More than five months after UCLA announced its intention to move to the Big Ten in 2024, the decision still isn’t final.
On Wednesday, the UC Board of Regents — the 26-member board that presides over all UC campuses — will announce its response. It has three options: allow the move unfettered, impose a tax, or prevent it altogether.
- Regents have been discussing the move in four meetings between July and December, considering stakeholder input and dozens of pages of research.
- The board had intended to announce its decision during a meeting in November, but postponed it for a special meeting on Wednesday.
- The board requested additional information about the resources it would require to improve athletes’ experiences, according to a Regents document.
If UCLA is allowed to move, it can earn up to $70 million annually in media rights and provide more exposure to athletic programs. But athletes will face increased travel time and, in some cases, competition. To offset these issues, UCLA said it will spend an extra $10 million on athlete resources.
If the school can’t join the Big Ten, it will remain in a conference with an undetermined — but surely less lucrative — media rights package. It will also be separated from its marquee rival in USC. But there will be no extra travel burden on teams.
Several prominent stakeholders have come out against the move.
UC Berkeley chancellor Carol Christ, for example, said she didn’t believe that realignment moves such as this would be positive for the athlete experience, because they furthered the “professionalization” of college sports.
But Christ has her own motivation, as Berkeley would suffer a direct financial hit without UCLA, since the school boosts the Pac-12’s overall media rights package. This could be partially rectified by a subsidy from UCLA to Berkeley.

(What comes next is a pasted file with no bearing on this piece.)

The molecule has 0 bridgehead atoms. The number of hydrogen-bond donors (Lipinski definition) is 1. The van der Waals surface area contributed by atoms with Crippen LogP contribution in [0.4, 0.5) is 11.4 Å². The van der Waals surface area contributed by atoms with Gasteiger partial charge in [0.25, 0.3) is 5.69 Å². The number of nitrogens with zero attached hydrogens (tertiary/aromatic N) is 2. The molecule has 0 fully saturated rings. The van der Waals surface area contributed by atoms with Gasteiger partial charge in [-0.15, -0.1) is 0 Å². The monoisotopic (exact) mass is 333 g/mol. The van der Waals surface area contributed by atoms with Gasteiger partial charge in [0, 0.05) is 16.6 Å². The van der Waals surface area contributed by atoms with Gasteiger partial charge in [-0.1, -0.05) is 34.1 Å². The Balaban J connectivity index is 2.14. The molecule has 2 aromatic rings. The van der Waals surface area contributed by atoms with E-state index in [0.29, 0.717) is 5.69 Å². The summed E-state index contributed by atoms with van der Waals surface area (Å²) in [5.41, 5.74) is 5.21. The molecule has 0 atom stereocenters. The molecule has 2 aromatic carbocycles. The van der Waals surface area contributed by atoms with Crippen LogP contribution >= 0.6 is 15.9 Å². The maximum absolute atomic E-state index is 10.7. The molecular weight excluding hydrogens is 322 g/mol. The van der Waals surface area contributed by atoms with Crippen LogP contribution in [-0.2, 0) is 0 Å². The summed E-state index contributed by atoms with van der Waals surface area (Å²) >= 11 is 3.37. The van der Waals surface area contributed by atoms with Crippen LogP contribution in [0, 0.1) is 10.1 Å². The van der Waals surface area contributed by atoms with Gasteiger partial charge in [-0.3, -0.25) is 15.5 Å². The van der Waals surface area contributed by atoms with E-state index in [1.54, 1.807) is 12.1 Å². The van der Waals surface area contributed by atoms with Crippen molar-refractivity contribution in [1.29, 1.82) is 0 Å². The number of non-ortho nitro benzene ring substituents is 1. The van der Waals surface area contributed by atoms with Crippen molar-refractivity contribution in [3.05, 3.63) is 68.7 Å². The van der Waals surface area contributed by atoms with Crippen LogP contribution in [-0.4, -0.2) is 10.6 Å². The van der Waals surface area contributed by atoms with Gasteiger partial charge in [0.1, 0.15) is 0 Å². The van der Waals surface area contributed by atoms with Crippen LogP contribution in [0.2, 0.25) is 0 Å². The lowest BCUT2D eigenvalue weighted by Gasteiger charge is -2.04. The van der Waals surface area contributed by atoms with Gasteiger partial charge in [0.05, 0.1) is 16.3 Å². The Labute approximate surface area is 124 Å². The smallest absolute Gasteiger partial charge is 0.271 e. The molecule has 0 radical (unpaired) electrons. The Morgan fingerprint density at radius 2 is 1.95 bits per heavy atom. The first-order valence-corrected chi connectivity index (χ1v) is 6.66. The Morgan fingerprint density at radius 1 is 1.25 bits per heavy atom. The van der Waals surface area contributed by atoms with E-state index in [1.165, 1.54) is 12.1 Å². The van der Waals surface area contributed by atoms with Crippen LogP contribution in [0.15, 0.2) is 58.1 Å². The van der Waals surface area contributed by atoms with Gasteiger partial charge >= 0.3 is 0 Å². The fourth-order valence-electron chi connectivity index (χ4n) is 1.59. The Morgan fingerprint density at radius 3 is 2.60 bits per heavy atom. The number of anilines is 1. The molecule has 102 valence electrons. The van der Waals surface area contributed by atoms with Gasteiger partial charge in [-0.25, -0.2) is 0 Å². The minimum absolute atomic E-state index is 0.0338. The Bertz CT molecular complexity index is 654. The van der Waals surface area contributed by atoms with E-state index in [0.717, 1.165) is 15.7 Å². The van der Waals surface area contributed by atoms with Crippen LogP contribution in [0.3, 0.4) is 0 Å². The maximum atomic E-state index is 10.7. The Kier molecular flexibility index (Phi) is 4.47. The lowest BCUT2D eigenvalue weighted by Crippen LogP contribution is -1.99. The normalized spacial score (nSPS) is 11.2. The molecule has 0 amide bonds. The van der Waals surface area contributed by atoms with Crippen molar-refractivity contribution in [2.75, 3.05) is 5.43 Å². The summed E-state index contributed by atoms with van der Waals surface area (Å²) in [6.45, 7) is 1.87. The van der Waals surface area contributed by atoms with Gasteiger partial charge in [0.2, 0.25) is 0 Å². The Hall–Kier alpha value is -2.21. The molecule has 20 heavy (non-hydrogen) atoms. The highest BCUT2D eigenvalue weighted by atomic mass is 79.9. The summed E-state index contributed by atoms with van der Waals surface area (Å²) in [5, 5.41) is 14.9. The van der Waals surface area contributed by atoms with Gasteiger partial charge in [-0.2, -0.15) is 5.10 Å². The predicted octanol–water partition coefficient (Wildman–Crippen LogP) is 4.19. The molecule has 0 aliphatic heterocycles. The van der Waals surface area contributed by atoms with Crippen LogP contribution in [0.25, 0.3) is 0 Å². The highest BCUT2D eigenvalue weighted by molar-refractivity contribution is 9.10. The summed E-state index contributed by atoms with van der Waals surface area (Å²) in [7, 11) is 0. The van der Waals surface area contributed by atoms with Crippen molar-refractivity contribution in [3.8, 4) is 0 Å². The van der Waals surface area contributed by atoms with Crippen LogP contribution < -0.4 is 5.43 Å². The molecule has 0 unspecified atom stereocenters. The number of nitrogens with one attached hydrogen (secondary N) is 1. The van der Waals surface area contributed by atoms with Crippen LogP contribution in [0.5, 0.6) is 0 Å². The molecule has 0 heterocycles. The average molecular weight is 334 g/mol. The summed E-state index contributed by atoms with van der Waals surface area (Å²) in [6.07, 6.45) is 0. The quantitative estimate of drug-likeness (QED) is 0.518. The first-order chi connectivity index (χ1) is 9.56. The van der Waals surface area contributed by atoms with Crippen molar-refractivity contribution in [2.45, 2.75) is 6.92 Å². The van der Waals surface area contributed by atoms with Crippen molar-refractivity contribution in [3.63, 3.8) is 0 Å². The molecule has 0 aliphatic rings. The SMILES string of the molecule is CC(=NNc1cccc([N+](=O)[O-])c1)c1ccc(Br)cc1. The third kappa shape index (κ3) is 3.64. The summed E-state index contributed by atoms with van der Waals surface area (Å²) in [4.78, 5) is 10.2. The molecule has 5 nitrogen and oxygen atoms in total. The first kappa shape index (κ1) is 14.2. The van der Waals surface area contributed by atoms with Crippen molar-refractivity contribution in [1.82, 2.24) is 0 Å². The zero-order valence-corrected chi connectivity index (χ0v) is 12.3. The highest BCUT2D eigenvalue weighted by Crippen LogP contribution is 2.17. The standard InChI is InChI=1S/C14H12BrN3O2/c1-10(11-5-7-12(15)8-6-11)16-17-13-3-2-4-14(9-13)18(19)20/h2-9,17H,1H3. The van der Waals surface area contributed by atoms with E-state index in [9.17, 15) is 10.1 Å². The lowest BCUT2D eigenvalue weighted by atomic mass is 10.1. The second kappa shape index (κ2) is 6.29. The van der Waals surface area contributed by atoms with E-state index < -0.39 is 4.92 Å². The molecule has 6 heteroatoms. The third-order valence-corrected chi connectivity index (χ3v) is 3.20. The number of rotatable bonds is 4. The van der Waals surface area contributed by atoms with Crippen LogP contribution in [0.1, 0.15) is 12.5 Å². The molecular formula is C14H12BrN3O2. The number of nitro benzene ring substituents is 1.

In a survey of 111 UCLA athletes, only 35% said they supported the move — though only 7% opposed it. The rest didn’t have an opinion to share.
The National College Players Association, though — run by former UCLA football player and longtime athlete advocate Ramogi Huma, — came out against conference realignment last week.
In a letter, the NCPA said that athletes’ academic and mental health would suffer due to the increased strain of being in the Big Ten — so that a few athletic department officials could get bigger paychecks.
“The Regents should not let a handful of people sell the soul of the UCLA athletics program for TV dollars that will be spent on luxury boxes in stadiums and lavish salaries for a few,” the organization’s letter to the Regents read.
The Regents will consider all these factors at Wednesday’s meeting, which will take place in two parts.
The board will first meet for a session closed to the public to discuss “litigation risks,” according to a meeting document. Then, it will host an open session to further discuss — and ultimately hand down a ruling.